Viewpoint

Suddenly the nation is talking about black equality.

It took Molotov cocktails in Ferguson, Mo., to forcefully penetrate our slumbering racial consciousness. Ferguson has become a metaphor for race relations in the 21st century; a signifier for the convergence of poverty, segregation, police brutality, and federal and civic neglect. Most importantly, the Ferguson crisis has forced the nation to re-examine the idea of black equality.

Watching the television news footage of the riots in Ferguson, Mo., I remembered a unique assignment I worked more than 30 years ago, but will never forget.

The screaming protestors. The heavily armed police. The burning buildings.

The instant the news broke that 18-year old Michael Brown was slain by a Ferguson, Missouri cop the inevitable happened. Police officials dusted off a well-worn cover themselves template. They would either hold a press conference, publicly release, or leak documents that depicted Brown as having gang ties, smoked dope, dealt dope, had an arrest record, was a school trouble maker, or engaged in some kind of deviant behavior.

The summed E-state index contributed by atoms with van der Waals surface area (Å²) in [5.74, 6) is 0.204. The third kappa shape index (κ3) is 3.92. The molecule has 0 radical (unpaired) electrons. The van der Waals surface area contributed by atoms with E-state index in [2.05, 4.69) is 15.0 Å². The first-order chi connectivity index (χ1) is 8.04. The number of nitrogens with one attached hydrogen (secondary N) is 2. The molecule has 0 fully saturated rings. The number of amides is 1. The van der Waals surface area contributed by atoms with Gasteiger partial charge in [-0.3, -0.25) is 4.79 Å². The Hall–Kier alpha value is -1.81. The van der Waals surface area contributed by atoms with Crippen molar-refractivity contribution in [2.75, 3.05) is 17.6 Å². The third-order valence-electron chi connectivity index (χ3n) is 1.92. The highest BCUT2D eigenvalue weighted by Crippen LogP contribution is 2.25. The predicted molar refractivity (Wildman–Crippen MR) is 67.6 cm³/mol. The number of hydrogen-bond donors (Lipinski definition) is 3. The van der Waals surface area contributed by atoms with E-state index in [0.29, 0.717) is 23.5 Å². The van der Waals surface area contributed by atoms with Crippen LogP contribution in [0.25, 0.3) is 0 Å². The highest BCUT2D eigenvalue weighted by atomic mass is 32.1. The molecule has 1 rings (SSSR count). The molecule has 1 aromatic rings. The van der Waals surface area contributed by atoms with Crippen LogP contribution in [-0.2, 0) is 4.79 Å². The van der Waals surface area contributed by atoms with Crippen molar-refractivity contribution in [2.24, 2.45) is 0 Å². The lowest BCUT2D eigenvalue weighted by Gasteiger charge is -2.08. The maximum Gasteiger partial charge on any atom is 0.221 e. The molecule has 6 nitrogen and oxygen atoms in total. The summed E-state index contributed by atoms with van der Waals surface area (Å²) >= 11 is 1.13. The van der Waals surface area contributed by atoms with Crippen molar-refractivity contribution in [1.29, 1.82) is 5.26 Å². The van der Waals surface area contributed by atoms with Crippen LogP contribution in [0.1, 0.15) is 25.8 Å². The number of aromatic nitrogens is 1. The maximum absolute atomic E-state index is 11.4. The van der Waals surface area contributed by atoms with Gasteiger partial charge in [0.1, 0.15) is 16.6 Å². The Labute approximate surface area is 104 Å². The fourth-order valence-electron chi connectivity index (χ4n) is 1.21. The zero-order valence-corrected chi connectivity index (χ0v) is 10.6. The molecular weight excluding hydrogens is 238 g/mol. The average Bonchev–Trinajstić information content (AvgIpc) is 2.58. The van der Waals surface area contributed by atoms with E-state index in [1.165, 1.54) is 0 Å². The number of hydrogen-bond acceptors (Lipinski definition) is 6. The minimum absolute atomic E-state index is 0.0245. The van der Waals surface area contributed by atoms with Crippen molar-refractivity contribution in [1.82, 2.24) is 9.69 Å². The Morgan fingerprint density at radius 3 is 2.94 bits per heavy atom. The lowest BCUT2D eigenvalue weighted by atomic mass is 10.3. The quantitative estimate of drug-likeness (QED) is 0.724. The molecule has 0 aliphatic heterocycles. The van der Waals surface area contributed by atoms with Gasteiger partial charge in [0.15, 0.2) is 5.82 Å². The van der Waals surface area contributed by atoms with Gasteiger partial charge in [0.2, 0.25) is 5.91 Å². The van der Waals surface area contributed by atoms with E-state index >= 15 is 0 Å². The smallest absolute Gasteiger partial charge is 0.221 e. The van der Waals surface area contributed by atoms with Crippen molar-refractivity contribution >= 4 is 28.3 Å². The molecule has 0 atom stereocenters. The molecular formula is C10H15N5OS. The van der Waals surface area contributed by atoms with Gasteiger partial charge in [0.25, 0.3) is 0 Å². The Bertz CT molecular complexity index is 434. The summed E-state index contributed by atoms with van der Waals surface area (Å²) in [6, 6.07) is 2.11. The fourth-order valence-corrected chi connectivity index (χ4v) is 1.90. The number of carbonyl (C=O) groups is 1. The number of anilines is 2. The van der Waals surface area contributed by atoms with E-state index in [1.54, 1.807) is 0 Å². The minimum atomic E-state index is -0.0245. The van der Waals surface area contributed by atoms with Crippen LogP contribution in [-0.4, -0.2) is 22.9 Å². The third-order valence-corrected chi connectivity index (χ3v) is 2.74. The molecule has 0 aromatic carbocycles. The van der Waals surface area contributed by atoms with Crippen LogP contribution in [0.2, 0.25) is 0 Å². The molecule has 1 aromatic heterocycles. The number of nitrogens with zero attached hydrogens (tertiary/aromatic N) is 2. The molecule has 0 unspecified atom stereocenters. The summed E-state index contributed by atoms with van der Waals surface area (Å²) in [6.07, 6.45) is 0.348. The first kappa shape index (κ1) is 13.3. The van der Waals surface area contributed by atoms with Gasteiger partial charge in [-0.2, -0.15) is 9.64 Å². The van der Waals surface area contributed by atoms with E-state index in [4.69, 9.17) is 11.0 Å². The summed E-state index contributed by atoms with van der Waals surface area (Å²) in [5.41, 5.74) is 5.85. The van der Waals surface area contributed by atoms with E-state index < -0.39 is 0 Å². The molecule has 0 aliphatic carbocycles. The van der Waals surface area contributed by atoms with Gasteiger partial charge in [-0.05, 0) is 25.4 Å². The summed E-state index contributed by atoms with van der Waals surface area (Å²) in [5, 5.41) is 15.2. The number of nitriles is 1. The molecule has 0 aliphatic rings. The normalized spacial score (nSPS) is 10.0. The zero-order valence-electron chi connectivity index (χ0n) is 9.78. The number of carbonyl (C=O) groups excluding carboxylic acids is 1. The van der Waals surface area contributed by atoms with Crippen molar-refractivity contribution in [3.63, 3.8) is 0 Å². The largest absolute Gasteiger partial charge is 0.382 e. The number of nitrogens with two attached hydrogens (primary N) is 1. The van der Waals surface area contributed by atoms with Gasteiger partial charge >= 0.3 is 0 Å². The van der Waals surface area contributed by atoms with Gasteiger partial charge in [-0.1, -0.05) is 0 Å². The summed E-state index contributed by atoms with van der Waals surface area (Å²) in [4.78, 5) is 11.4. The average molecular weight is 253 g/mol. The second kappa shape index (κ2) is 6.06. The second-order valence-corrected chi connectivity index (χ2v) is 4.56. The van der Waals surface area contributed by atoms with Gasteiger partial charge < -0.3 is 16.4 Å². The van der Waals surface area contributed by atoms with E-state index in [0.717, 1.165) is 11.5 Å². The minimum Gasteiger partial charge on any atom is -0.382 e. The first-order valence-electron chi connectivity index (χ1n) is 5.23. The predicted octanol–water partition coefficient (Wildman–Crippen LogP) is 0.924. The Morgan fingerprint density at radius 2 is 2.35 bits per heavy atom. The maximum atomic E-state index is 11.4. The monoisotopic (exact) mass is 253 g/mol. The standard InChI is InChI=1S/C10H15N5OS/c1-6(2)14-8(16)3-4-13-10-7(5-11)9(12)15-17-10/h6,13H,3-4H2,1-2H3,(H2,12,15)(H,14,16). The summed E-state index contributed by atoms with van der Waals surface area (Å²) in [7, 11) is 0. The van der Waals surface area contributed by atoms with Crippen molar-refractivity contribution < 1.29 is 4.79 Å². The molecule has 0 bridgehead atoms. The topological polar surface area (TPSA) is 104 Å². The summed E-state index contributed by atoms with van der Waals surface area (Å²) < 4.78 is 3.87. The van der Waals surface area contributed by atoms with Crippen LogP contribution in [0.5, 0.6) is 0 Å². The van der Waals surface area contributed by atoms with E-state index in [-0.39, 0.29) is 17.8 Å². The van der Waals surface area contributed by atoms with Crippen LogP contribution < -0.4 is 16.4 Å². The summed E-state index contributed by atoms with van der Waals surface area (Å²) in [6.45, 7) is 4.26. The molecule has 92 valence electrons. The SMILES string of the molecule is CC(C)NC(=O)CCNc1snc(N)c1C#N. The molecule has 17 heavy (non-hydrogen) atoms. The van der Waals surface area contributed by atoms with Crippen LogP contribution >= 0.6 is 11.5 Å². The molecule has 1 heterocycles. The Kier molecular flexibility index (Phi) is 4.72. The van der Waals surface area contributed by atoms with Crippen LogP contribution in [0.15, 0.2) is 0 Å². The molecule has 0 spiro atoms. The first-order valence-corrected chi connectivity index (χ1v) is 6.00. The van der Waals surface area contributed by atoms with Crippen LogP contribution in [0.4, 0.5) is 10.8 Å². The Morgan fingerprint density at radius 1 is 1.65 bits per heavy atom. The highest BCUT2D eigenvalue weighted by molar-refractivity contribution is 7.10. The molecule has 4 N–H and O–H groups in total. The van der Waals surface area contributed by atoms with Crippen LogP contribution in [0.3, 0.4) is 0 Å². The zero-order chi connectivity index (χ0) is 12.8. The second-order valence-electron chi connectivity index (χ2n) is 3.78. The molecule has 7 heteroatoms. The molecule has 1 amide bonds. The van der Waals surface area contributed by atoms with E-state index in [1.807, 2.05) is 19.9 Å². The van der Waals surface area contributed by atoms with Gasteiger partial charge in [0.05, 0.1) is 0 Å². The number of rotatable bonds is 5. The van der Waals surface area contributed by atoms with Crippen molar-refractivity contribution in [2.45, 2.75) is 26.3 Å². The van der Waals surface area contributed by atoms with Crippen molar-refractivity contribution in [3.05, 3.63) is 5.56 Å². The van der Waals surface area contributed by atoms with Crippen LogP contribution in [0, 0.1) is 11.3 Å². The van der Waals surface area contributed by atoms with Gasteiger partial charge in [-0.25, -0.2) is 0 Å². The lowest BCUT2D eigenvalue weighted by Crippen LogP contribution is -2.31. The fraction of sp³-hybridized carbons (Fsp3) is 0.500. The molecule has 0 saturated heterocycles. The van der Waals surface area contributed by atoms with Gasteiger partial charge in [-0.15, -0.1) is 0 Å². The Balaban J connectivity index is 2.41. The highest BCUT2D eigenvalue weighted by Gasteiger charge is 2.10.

Attorney General Eric Holder has a compelling federal case in the Michael Brown killing if he decides to bring civil rights charges against Ferguson, Missouri cop, Darren Wilson.

He's certainly taken almost unprecedented lightning fast first steps in that direction. He's got a phalanx of FBI agents assigned to the case. He's authorized an autopsy by a crack medical examiner from the military. He personally travelled to the city to review procedures with civil rights division attorneys and investigators. None of this would have been done without the personal approval of President Obama, who already has made more statements on the Ferguson furor and the Brown killing than he has on any other racially charged flashpoint issue during his White House tenure.

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